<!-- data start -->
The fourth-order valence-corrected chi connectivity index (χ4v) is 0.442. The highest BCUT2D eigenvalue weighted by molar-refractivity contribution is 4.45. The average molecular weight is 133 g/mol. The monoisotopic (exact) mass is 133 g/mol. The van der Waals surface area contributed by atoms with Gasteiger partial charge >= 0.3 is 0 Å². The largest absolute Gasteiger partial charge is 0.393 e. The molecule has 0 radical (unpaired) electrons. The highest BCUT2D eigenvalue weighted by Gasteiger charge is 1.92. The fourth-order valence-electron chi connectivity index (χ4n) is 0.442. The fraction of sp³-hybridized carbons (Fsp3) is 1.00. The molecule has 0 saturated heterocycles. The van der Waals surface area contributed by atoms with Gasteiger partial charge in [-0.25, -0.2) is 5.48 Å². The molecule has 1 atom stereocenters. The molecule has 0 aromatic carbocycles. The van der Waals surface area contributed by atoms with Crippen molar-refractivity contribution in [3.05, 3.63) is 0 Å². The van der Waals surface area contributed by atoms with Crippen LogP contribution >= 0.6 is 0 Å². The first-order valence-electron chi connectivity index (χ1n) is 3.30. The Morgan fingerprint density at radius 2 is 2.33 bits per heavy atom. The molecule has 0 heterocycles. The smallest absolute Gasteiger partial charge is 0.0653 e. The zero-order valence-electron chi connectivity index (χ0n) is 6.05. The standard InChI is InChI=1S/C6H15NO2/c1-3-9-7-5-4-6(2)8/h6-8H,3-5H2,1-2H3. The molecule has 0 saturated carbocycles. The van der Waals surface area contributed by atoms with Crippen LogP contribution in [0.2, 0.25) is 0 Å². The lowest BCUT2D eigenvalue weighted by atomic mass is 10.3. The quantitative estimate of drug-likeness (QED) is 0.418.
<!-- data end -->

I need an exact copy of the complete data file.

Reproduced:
The fourth-order valence-corrected chi connectivity index (χ4v) is 0.442. The highest BCUT2D eigenvalue weighted by molar-refractivity contribution is 4.45. The average molecular weight is 133 g/mol. The monoisotopic (exact) mass is 133 g/mol. The van der Waals surface area contributed by atoms with Gasteiger partial charge >= 0.3 is 0 Å². The largest absolute Gasteiger partial charge is 0.393 e. The molecule has 0 radical (unpaired) electrons. The highest BCUT2D eigenvalue weighted by Gasteiger charge is 1.92. The fourth-order valence-electron chi connectivity index (χ4n) is 0.442. The fraction of sp³-hybridized carbons (Fsp3) is 1.00. The molecule has 0 saturated heterocycles. The van der Waals surface area contributed by atoms with Gasteiger partial charge in [-0.25, -0.2) is 5.48 Å². The molecule has 1 atom stereocenters. The molecule has 0 aromatic carbocycles. The van der Waals surface area contributed by atoms with Crippen molar-refractivity contribution in [3.05, 3.63) is 0 Å². The van der Waals surface area contributed by atoms with Crippen LogP contribution >= 0.6 is 0 Å². The first-order valence-electron chi connectivity index (χ1n) is 3.30. The Morgan fingerprint density at radius 2 is 2.33 bits per heavy atom. The molecule has 0 heterocycles. The smallest absolute Gasteiger partial charge is 0.0653 e. The zero-order valence-electron chi connectivity index (χ0n) is 6.05. The standard InChI is InChI=1S/C6H15NO2/c1-3-9-7-5-4-6(2)8/h6-8H,3-5H2,1-2H3. The molecule has 0 saturated carbocycles. The van der Waals surface area contributed by atoms with Crippen LogP contribution in [0.2, 0.25) is 0 Å². The lowest BCUT2D eigenvalue weighted by atomic mass is 10.3. The quantitative estimate of drug-likeness (QED) is 0.418.